Mystery Around Rick Gates’ Effort To Switch Up Legal Team Drags On

WASHINGTON, DC - FEBRUARY 07: Former Trump Aide Rick Gates attends a hearing on his fraud, conspiracy and money-laundering at the E. Barrett Prettyman United States Courthouse on February 7, 2018 in Washington, DC. G... WASHINGTON, DC - FEBRUARY 07: Former Trump Aide Rick Gates attends a hearing on his fraud, conspiracy and money-laundering at the E. Barrett Prettyman United States Courthouse on February 7, 2018 in Washington, DC. Gates, who is charged along with former Trump campaign manager Paul Manafort, was in court seeking to change his legal representation. (Photo by Aaron P. Bernstein/Getty Images) MORE LESS
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Little was made publicly known at a status conference Wednesday about the circumstances of the recent move by Rick Gates’ attorneys to withdraw from his legal team.

The judge presiding over his case — in which Special Counsel Robert Mueller has brought charges of tax evasion, money laundering and failure to disclose foreign lobbying against the former Trump aide — kicked the media and the public out of the courtroom so she could discuss the ongoing issues privately with Gates and his attorneys.

The mystery comes after Gates’ attorneys filed a motion to withdraw, with the underlying reasons under seal, on Feb. 1. Some of those underlying documents have since been released to the public, with one claiming that “irreconcilable differences have developed with the client which make our effective representation of the client impossible.”

Gates is believed to have quietly added a new lawyer to his legal team, Tom Green, of the DC-firm Sidley Austin. Green was spotted outside of the courtroom Wednesday, but is not yet listed as an attorney of the record on the public docket, nor did he join Gates’ other attorneys during the public portion of Wednesday’s conference.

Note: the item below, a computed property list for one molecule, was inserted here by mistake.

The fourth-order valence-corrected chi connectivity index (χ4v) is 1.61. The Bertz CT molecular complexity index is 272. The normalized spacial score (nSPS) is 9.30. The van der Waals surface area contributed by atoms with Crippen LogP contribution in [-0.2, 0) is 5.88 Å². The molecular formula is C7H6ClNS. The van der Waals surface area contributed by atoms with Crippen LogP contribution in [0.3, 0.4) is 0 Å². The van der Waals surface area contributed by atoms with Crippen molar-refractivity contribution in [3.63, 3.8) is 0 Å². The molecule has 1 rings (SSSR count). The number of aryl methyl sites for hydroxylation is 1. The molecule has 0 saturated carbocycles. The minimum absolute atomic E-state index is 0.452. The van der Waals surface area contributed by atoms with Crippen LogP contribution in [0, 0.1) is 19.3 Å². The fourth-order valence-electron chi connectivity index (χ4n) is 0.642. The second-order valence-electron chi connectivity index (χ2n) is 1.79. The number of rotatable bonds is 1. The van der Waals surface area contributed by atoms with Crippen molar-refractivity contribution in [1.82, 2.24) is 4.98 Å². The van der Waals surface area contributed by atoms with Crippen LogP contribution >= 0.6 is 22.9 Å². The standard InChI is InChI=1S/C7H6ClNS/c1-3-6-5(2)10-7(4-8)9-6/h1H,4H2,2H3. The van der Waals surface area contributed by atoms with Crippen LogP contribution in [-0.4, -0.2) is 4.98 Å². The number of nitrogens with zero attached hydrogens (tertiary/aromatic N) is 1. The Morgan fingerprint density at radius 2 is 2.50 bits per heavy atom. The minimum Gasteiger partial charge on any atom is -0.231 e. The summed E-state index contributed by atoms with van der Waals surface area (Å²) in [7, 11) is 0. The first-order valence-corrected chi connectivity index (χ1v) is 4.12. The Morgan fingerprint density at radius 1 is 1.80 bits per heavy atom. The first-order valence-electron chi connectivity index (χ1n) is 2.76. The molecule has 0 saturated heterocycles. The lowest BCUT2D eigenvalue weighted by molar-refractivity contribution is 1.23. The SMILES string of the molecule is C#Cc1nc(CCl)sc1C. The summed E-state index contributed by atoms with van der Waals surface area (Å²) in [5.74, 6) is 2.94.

Even during the public portion of the hearing, much of the discussions happened at the judge’s bench — meaning out of the hearing range of the media and public.

The judge, U.S. District Judge Amy Berman Jackson, did reveal publicly that Gates had filed under seal a motion pro se — meaning on his own, and not through an attorney — asking that she wait a week before considering his attorneys’ request to withdraw. One of his attorneys, Shanlon Wu, said that they had not seen that pleading. Jackson said she would be unsealing it shortly.

After spending more than an hour in a private conference with the judge, Gates and his team — including Green — emerged from the courtroom. They declined to comment, as there is a gag order in the case, but Wu confirmed that he was still Gates’ lawyer.

Paul Manafort, the former Trump campaign chairman and Gates’ business partner who is also charged in the case, was likewise present with his legal team. They, Mueller’s team and Jackson had their own private session to discuss an ongoing issue with his bail package.

Manafort and Gates were charged as part of  Mueller’s Russia probe. Some of the charges stem from work they did on behalf of a pro-Russia political party in Ukraine, years before they joined the Trump campaign. Both men have both pleaded not guilty.

At the public portion of the hearing, Jackson stressed her desire to set a firm trial date and told the attorneys to expect her to schedule another status conference soon for that to be nailed down.

There was also some discussion of the status of discovery, with Mueller’s team – represented Wednesday by Andrew Weissmann, Greg Andres and Kyle Freeny — indicating that they were still turning over documents on a rolling basis.

Andres noted that there other investigations under Mueller’s probe besides Manafort and Gates’ case. Andres said that they were reviewing those files, making discovery an ongoing process.

Kevin Downing, Manafort’s attorney, said it was “late in the game” for them still to be receiving discovery, which included a document dump Tuesday.

The discussion at the bench appeared to be related to discovery issues. Downing later suggested he would be seeking an extension of the Feb. 23 deadline to file his motion to raise what he says are defects in the Manafort indictment. Jackson seemed skeptical of the request, prompting Downing to claim that the discussion at the bench involved issues that could come to play in his motion.

“I am not sure that’s entirely true,” Jackson said.

“I’m not either,” Downing conceded.

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